Auta’s selling spot.
To earn a living, Auta sells wara — a local delicacy made from soya beans. Daily, she takes up a position at the front of the IDP camp on a small wooden stool, where she fries and sells wara. To raise the capital to start the business, Auta said she usually travels to Chibiani – a village near Sarkin Pawa, the headquarters of Munya LGA — to work on farms. “I sit over there to fry wara. I sometimes sell up to N200 or more daily. It depends on the number of soya beans I can process,” she said.
Thriving in an IDP camp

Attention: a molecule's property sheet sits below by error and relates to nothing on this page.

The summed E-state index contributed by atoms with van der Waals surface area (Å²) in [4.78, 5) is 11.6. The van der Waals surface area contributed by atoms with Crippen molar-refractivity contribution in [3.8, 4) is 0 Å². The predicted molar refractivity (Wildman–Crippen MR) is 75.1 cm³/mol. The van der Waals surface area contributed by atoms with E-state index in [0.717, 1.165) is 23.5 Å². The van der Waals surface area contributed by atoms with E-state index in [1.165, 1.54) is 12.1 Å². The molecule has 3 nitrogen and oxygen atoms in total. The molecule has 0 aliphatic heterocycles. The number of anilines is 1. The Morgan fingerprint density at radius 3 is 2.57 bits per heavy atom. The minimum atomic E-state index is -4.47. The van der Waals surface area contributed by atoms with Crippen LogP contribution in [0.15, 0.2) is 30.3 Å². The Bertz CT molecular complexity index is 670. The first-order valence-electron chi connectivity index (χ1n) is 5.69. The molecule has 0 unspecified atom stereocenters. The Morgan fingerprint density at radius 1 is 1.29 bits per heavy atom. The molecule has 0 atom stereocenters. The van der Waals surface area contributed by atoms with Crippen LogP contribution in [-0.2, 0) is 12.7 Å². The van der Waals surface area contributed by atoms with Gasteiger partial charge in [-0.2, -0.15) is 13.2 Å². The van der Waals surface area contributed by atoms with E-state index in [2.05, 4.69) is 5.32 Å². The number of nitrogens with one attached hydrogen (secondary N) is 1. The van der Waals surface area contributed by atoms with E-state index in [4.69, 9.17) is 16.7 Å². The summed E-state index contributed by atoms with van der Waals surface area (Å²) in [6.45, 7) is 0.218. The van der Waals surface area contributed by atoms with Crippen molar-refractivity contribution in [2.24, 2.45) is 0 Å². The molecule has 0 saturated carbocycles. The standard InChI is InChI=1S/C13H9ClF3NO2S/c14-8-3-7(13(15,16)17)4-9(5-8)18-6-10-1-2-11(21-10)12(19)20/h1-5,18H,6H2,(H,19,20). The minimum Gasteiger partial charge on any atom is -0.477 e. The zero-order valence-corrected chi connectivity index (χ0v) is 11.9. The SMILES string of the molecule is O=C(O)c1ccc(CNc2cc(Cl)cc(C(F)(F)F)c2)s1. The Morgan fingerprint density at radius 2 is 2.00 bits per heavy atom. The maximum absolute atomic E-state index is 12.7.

It has been over two years since Christiana Ezekiel fled Kaure with her four-year-old daughter and husband to the IDP camp in Gwada. With no land to farm and their assets left behind, Ezekiel’s husband has been financially handicapped, forcing the 26-year-old woman to devise a means to help her family get by. She started a provisions store with the N20,000 she was able to escape with — but Ezekiel had to relinquish the shop when their needs surpassed their means. In September 2021, she travelled to her hometown in Kaduna state to live with her mother. There, she stumbled upon what she referred to as “a saviour from abject poverty”. According to Ezekiel, she joined women who were knitting dresses, veils and other fabrics. She mastered the work after two months and returned to her husband in the IDP camp. Armed with the N9,000 her mother gave her as a parting gift, she bought threads which she paid for in instalments. She then started knitting dresses in a corner of the IDP camp. “When I made the first set of dresses and veils, I sold them each for N10,000,” she said. Ezekiel said she made N30,000 from the business and used part of the money to clear her debts. She gave some of it to her husband, bought food items and rented a shop worth N12,000 where she continued her knitting business. Aside from the dresses and veils, she also knits children’s clothes, caps and even towels. “The second set I braided were children’s outfits. I made three caps which I sold for the sum of N2,000 each and the veils were sold for N1,500 each.” Currently, Ezekiel has two IDPs learning from her as apprentices. “I am very grateful to God because I used to ask my husband for money whenever I want to buy Maggi (seasoning), but now, I give my husband money,” she added, beaming with pride. “My business has been moving well, in fact, all the dresses I am currently knitting have been paid for.”